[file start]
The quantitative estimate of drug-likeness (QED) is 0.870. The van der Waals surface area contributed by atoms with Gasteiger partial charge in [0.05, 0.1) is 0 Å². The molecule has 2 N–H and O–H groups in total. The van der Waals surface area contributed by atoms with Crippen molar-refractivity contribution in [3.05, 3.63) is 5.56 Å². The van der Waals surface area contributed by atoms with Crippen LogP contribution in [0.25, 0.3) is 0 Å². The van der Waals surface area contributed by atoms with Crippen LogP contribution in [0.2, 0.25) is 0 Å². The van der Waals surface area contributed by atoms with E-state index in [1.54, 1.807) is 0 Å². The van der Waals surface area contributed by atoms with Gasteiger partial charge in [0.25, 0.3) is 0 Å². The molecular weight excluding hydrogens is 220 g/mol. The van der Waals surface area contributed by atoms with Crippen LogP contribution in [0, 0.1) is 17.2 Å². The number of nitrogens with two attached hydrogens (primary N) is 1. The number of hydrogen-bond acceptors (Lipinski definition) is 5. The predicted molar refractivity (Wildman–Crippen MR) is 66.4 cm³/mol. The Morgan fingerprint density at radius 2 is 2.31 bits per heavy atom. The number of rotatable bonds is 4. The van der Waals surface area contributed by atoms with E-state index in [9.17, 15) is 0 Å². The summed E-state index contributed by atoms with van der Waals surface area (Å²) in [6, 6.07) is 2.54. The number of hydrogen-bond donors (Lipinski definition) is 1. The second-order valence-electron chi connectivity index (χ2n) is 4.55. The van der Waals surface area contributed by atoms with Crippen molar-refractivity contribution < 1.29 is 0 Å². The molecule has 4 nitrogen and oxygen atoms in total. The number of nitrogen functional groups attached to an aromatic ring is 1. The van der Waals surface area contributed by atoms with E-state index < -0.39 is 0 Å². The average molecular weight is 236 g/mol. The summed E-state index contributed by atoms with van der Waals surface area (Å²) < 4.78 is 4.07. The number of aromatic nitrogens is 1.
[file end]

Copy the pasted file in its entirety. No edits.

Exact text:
The quantitative estimate of drug-likeness (QED) is 0.870. The van der Waals surface area contributed by atoms with Gasteiger partial charge in [0.05, 0.1) is 0 Å². The molecule has 2 N–H and O–H groups in total. The van der Waals surface area contributed by atoms with Crippen molar-refractivity contribution in [3.05, 3.63) is 5.56 Å². The van der Waals surface area contributed by atoms with Crippen LogP contribution in [0.25, 0.3) is 0 Å². The van der Waals surface area contributed by atoms with Crippen LogP contribution in [0.2, 0.25) is 0 Å². The van der Waals surface area contributed by atoms with E-state index in [1.54, 1.807) is 0 Å². The van der Waals surface area contributed by atoms with Gasteiger partial charge in [0.25, 0.3) is 0 Å². The molecular weight excluding hydrogens is 220 g/mol. The van der Waals surface area contributed by atoms with Crippen LogP contribution in [0, 0.1) is 17.2 Å². The number of nitrogens with two attached hydrogens (primary N) is 1. The number of hydrogen-bond acceptors (Lipinski definition) is 5. The predicted molar refractivity (Wildman–Crippen MR) is 66.4 cm³/mol. The Morgan fingerprint density at radius 2 is 2.31 bits per heavy atom. The number of rotatable bonds is 4. The van der Waals surface area contributed by atoms with E-state index in [9.17, 15) is 0 Å². The summed E-state index contributed by atoms with van der Waals surface area (Å²) in [6, 6.07) is 2.54. The number of hydrogen-bond donors (Lipinski definition) is 1. The second-order valence-electron chi connectivity index (χ2n) is 4.55. The van der Waals surface area contributed by atoms with Crippen molar-refractivity contribution < 1.29 is 0 Å². The molecule has 4 nitrogen and oxygen atoms in total. The number of nitrogen functional groups attached to an aromatic ring is 1. The van der Waals surface area contributed by atoms with E-state index < -0.39 is 0 Å². The average molecular weight is 236 g/mol. The summed E-state index contributed by atoms with van der Waals surface area (Å²) < 4.78 is 4.07. The number of aromatic nitrogens is 1.